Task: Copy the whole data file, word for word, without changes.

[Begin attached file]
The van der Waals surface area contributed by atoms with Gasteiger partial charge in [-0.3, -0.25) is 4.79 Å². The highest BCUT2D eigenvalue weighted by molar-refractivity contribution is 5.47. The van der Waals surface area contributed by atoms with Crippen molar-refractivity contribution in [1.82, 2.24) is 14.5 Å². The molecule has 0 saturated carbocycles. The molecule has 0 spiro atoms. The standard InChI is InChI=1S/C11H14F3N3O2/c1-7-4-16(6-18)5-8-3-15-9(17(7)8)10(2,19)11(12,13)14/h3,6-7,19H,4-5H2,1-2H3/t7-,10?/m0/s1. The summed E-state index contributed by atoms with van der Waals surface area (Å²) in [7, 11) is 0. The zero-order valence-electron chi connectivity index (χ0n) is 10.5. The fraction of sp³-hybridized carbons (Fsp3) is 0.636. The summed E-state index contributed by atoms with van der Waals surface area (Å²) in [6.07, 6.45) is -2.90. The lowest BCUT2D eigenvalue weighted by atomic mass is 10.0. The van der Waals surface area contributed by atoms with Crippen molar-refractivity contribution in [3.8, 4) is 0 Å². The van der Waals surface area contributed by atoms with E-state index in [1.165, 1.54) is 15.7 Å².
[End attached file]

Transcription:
The van der Waals surface area contributed by atoms with Gasteiger partial charge in [-0.3, -0.25) is 4.79 Å². The highest BCUT2D eigenvalue weighted by molar-refractivity contribution is 5.47. The van der Waals surface area contributed by atoms with Crippen molar-refractivity contribution in [1.82, 2.24) is 14.5 Å². The molecule has 0 saturated carbocycles. The molecule has 0 spiro atoms. The standard InChI is InChI=1S/C11H14F3N3O2/c1-7-4-16(6-18)5-8-3-15-9(17(7)8)10(2,19)11(12,13)14/h3,6-7,19H,4-5H2,1-2H3/t7-,10?/m0/s1. The summed E-state index contributed by atoms with van der Waals surface area (Å²) in [7, 11) is 0. The zero-order valence-electron chi connectivity index (χ0n) is 10.5. The fraction of sp³-hybridized carbons (Fsp3) is 0.636. The summed E-state index contributed by atoms with van der Waals surface area (Å²) in [6.07, 6.45) is -2.90. The lowest BCUT2D eigenvalue weighted by atomic mass is 10.0. The van der Waals surface area contributed by atoms with Crippen molar-refractivity contribution in [3.8, 4) is 0 Å². The van der Waals surface area contributed by atoms with E-state index in [1.165, 1.54) is 15.7 Å².